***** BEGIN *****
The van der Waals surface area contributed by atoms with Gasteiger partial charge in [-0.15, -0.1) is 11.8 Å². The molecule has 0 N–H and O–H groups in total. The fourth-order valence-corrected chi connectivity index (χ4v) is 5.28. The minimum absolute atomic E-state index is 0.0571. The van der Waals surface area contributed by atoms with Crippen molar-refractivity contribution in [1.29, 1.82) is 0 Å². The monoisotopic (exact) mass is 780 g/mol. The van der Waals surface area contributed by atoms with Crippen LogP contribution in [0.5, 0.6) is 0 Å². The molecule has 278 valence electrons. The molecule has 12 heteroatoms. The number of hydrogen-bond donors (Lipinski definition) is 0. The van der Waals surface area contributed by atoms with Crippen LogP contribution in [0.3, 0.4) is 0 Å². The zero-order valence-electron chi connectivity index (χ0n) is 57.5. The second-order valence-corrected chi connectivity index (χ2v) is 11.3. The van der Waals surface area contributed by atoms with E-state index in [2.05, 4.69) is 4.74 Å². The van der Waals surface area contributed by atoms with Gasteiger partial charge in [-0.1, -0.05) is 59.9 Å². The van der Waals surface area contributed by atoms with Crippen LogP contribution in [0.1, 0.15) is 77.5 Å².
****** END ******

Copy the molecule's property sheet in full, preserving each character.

The van der Waals surface area contributed by atoms with Gasteiger partial charge in [-0.15, -0.1) is 11.8 Å². The molecule has 0 N–H and O–H groups in total. The fourth-order valence-corrected chi connectivity index (χ4v) is 5.28. The minimum absolute atomic E-state index is 0.0571. The van der Waals surface area contributed by atoms with Crippen molar-refractivity contribution in [1.29, 1.82) is 0 Å². The monoisotopic (exact) mass is 780 g/mol. The van der Waals surface area contributed by atoms with Crippen LogP contribution in [0.5, 0.6) is 0 Å². The molecule has 278 valence electrons. The molecule has 12 heteroatoms. The number of hydrogen-bond donors (Lipinski definition) is 0. The van der Waals surface area contributed by atoms with Crippen LogP contribution in [0.3, 0.4) is 0 Å². The zero-order valence-electron chi connectivity index (χ0n) is 57.5. The second-order valence-corrected chi connectivity index (χ2v) is 11.3. The van der Waals surface area contributed by atoms with E-state index in [2.05, 4.69) is 4.74 Å². The van der Waals surface area contributed by atoms with Gasteiger partial charge in [-0.1, -0.05) is 59.9 Å². The van der Waals surface area contributed by atoms with Crippen LogP contribution in [0.1, 0.15) is 77.5 Å².